Lab: Copy-on-Write Fork for xv6

Virtual memory provides a level of indirection: the kernel can intercept memory references by marking PTEs invalid or read-only, leading to page faults, and can change what addresses mean by modifying PTEs. There is a saying in computer systems that any systems problem can be solved with a level of indirection. This lab explores an example: copy-on-write fork.

To start the lab, switch to the cow branch:

$ git fetch
$ git checkout cow
$ make clean

The problem

The fork() system call in xv6 copies all of the parent process's user-space memory into the child. If the parent is large, copying can take a long time. Worse, the work is often largely wasted: fork() is commonly followed by exec() in the child, which discards the copied memory, usually without using most of it. On the other hand, if both parent and child use a copied page, and one or both writes it, the copy is truly needed.

The solution

Your goal in implementing copy-on-write (COW) fork() is to defer allocating and copying physical memory pages until the copies are actually needed, if ever.

COW fork() creates just a pagetable for the child, with PTEs for user memory pointing to the parent's physical pages. COW fork() marks all the user PTEs in both parent and child as read-only. When either process tries to write one of these COW pages, the CPU will force a page fault. The kernel page-fault handler detects this case, allocates a page of physical memory for the faulting process, copies the original page into the new page, and modifies the relevant PTE in the faulting process to refer to the new page, this time with the PTE marked writeable. When the page fault handler returns, the user process will be able to write its copy of the page.

COW fork() makes freeing of the physical pages that implement user memory a little trickier. A given physical page may be referred to by multiple processes' page tables, and should be freed only when the last reference disappears. In a simple kernel like xv6 this bookkeeping is reasonably straightforward, but in production kernels this can be difficult to get right; see, for example, Patching until the COWs come home.

Implement copy-on-write fork

Your task is to implement copy-on-write fork in the xv6 kernel. You are done if your modified kernel executes both the cowtest and 'usertests -q' programs successfully.

To help you test your implementation, we've provided an xv6 program called cowtest (source in user/cowtest.c). cowtest runs various tests, but even the first will fail on unmodified xv6. Thus, initially, you will see:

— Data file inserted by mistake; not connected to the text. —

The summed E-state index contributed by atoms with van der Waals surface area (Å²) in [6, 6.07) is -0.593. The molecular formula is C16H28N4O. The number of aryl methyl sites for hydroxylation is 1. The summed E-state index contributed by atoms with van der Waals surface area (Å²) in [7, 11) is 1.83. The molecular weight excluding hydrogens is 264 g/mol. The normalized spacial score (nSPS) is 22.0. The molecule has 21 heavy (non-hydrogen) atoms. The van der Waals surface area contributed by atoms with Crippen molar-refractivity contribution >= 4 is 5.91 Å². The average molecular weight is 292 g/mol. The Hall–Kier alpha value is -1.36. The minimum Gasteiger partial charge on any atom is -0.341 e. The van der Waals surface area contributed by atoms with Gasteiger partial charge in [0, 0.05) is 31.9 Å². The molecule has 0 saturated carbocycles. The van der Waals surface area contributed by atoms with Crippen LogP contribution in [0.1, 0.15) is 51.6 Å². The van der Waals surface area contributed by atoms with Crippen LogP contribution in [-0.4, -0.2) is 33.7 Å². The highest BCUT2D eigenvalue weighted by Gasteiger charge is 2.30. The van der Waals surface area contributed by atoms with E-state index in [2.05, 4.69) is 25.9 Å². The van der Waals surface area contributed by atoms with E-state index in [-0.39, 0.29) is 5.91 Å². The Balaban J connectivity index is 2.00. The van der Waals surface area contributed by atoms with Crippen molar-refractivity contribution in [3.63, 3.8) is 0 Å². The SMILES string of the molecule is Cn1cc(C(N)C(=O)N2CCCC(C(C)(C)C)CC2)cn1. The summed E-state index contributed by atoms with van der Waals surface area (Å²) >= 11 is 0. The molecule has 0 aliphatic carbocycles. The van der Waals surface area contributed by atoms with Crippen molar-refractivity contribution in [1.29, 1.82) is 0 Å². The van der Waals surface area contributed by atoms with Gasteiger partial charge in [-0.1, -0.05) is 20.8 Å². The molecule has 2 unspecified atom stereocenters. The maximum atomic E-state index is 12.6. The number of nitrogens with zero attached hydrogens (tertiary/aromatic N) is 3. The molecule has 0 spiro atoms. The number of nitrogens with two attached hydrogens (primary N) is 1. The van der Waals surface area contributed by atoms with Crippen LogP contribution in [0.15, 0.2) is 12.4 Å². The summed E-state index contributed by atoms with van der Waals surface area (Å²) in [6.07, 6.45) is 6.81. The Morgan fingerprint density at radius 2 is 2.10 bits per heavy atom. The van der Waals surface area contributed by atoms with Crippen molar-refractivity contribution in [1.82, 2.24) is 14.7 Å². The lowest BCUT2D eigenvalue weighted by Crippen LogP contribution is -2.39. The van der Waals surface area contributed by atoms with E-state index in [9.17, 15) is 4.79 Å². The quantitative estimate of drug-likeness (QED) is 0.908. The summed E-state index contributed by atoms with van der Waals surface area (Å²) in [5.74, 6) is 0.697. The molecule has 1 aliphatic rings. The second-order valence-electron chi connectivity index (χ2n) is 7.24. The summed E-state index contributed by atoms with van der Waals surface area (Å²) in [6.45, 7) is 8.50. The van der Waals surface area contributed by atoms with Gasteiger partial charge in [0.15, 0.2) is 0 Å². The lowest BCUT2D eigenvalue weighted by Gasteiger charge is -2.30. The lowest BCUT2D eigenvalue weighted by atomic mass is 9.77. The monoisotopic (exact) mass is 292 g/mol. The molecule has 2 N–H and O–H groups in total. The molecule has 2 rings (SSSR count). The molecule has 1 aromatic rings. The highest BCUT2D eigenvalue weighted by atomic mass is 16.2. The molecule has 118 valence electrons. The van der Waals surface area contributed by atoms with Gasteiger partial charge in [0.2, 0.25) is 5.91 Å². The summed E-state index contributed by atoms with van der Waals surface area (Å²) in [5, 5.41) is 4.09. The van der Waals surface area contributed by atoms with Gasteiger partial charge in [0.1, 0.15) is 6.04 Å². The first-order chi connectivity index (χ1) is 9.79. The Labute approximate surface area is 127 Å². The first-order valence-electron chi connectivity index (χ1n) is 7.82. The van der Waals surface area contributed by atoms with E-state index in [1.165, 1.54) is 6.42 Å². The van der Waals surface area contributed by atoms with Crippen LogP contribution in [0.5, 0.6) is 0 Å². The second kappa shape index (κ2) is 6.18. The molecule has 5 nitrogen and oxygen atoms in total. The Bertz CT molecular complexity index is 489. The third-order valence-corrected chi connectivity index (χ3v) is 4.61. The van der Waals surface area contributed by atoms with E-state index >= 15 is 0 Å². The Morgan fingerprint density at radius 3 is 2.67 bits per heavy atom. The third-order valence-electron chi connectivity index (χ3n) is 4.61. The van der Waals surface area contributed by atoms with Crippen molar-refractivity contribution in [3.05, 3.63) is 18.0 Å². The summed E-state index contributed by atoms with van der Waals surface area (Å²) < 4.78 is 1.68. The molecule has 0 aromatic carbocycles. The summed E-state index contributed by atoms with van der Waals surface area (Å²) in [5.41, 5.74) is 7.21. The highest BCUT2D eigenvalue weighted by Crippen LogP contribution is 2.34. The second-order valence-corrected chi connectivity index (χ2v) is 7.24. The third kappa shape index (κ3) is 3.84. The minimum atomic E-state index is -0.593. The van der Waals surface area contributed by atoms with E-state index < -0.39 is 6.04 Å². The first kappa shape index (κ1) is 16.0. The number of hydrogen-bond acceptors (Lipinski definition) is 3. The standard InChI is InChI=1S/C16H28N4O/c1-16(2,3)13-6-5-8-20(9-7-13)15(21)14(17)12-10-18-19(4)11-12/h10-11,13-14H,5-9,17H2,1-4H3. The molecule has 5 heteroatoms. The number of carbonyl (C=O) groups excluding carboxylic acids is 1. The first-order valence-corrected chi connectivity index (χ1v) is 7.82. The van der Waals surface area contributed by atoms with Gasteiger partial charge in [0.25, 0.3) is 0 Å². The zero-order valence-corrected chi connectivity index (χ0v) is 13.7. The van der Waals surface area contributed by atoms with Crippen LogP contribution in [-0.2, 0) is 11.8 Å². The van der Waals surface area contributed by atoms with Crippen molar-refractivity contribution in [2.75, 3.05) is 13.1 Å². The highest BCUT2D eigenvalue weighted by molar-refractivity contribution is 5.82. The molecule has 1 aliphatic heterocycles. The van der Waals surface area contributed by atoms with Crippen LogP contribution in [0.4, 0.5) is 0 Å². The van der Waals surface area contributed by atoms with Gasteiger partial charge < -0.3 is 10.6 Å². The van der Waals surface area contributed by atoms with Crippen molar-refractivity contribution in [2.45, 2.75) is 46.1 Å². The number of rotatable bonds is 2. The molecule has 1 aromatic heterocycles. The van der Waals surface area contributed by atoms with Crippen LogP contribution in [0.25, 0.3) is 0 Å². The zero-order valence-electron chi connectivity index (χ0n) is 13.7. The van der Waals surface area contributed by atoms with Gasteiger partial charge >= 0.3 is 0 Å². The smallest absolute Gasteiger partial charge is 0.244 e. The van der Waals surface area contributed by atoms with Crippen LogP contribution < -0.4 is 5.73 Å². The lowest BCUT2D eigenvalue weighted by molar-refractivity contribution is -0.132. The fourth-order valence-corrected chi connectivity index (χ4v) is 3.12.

$ cowtest
simple: fork() failed
The "simple" test allocates more than half of available physical memory, and then fork()s. The fork fails because there is not enough free physical memory to give the child a complete copy of the parent's memory.

When you are done, your kernel should pass all the tests in both cowtest and usertests -q. That is:

$ cowtest
simple: ok
simple: ok
three: zombie!
three: zombie!
three: zombie!
file: ok
$ usertests -q

Here's a reasonable plan of attack.

  1. Modify uvmcopy() to map the parent's physical pages into the child, instead of allocating new pages. Clear PTE_W in the PTEs of both child and parent for pages that have PTE_W set.
  2. Modify usertrap() to recognize page faults. When a write page-fault occurs on a COW page that was originally writeable, allocate a new page with kalloc(), copy the old page to the new page, and install the new page in the PTE with PTE_W set. Pages that were originally read-only (not mapped PTE_W, like pages in the text segment) should remain read-only and shared between parent and child; a process that tries to write such a page should be killed.
  3. Ensure that each physical page is freed when the last PTE reference to it goes away -- but not before. A good way to do this is to keep, for each physical page, a "reference count" of the number of user page tables that refer to that page. Set a page's reference count to one when kalloc() allocates it. Increment a page's reference count when fork causes a child to share the page, and decrement a page's count each time any process drops the page from its page table. kfree() should only place a page back on the free list if its reference count is zero. It's OK to to keep these counts in a fixed-size array of integers. You'll have to work out a scheme for how to index the array and how to choose its size. For example, you could index the array with the page's physical address divided by 4096, and give the array a number of elements equal to highest physical address of any page placed on the free list by kinit() in kalloc.c. Feel free to modify kalloc.c (e.g., kalloc() and kfree()) to maintain the reference counts.
  4. Modify copyout() to use the same scheme as page faults when it encounters a COW page.

Some hints:

Submit the lab

Time spent

Create a new file, time.txt, and put in a single integer, the number of hours you spent on the lab. git add and git commit the file.


If this lab had questions, write up your answers in answers-*.txt. git add and git commit these files.


Assignment submissions are handled by Gradescope. You will need an MIT gradescope account. See Piazza for the entry code to join the class. Use this link if you need more help joining.

When you're ready to submit, run make zipball, which will generate Upload this zip file to the corresponding Gradescope assignment.

If you run make zipball and you have either uncomitted changes or untracked files, you will see output similar to the following:

 M hello.c
?? bar.c
?? foo.pyc
Untracked files will not be handed in.  Continue? [y/N]
Inspect the above lines and make sure all files that your lab solution needs are tracked, i.e., not listed in a line that begins with ??. You can cause git to track a new file that you create using git add {filename}.

Optional challenge exercise